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Last edited by SIGSEGV; Nov 24, 2020 at 9:40 PM.
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  #837  
Old Posted Nov 26, 2020, 10:48 PM
clark wellington clark wellington is offline
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Originally Posted by mark0 View Post
"you're thinking of federal military spending, nothing to do with the state, and you forgot the catalyst for silicon valley was the private university of Stanford, again not state funded"

Of course I meant military = Federal, that was the spark. I never meant CA had it's own military. Ironically Detroit lost all that aerospace to CA. Stanford's prowess is rooted in DoD and military research, you can look it up. And to get back on topic, the state already has UIC and other assets in place in the region, there is no need for, no money for and frankly no excitement for another wasteful university project, especially one as vapid as this OMA proposal. I'll give NU credit for their new BioLabs building, it's fairly conventional and serves a purpose well, they didnt feel the need to go out find a starchitect to design them some convoluted Amazon pod knock off.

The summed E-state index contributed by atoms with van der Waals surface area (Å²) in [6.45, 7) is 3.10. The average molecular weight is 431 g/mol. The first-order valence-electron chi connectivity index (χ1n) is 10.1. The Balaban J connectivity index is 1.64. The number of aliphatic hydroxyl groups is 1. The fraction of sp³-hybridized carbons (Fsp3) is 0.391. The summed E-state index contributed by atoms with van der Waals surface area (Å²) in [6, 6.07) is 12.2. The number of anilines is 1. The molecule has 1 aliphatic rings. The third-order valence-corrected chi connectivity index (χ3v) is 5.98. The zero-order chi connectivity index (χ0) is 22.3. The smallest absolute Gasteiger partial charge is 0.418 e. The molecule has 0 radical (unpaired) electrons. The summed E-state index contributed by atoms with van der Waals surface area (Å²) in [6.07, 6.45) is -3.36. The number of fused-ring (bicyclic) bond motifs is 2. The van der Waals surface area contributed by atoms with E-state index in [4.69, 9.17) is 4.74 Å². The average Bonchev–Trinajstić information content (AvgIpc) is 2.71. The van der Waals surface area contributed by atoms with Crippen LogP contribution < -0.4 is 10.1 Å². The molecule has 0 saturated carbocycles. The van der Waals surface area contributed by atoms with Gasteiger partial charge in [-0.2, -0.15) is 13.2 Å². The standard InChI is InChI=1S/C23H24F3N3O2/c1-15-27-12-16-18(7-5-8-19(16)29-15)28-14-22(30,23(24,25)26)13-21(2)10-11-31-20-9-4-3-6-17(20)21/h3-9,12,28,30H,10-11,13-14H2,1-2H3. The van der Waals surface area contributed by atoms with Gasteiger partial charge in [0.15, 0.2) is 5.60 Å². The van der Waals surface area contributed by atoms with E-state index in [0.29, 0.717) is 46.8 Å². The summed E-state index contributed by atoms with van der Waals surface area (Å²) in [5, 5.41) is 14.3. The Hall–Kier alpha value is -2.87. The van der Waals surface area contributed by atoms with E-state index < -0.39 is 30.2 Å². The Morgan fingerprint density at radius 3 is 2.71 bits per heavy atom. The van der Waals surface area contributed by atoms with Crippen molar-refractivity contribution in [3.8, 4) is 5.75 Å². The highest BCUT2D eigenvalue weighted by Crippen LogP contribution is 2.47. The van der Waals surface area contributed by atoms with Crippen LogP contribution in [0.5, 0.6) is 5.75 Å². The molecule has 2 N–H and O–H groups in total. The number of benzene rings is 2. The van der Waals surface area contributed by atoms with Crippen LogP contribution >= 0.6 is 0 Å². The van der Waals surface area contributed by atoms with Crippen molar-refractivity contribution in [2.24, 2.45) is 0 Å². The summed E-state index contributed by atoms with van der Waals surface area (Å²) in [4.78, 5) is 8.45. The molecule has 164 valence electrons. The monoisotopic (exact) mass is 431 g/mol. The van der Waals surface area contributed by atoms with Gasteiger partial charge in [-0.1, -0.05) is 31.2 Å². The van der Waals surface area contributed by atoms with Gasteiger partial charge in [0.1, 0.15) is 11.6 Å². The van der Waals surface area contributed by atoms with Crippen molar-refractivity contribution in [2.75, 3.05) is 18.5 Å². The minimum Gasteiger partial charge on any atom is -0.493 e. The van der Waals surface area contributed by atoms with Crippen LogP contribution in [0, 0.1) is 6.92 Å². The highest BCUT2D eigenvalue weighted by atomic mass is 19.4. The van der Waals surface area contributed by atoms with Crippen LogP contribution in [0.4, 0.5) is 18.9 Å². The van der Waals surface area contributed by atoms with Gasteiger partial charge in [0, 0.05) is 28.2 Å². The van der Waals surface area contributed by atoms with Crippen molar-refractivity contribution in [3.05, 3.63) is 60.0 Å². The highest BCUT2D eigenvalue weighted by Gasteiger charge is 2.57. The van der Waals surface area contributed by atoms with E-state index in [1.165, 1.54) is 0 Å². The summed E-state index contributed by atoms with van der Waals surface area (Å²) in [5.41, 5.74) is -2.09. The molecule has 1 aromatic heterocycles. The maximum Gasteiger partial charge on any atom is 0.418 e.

I don't really understand the point you are trying to make. You note that innovation was spurred in California by a mix of (federal) government investment and university investment, in a high tax state. Somehow that is an argument against this project, which is (state) government investment and university investment. Is it just the building? Or you don't think our state's major public research institution investing in its (tech, finance, business) hub makes sense?
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  #838  
Old Posted Dec 15, 2020, 4:05 PM
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Here's a new breathless rendering of the 78 with the OMA project placed in context:

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  #839  
Old Posted Dec 15, 2020, 4:30 PM
RedCorsair87 RedCorsair87 is offline
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Beautiful. It's a shame that nuclear bomb wiped the city out right after this was taken...

https://blockclubchicago.org/2020/12...ies-into-tech/

^More of this!

Last edited by RedCorsair87; Dec 15, 2020 at 4:43 PM.
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  #840  
Old Posted Dec 15, 2020, 4:34 PM
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Wells Wentworth Update

The new section of Wells north of the tracks is great! It's so refreshing to see a street that is less than 50% devoted to cars.

Also the Bailey bridges have vanished. Maybe the railroad (BNSF in this case) agreed to a longer closure so they just build the permanent bridge.


src: Twitter/FH Paschen
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Last edited by ardecila; Dec 15, 2020 at 6:42 PM. Reason: Changed attribution for photo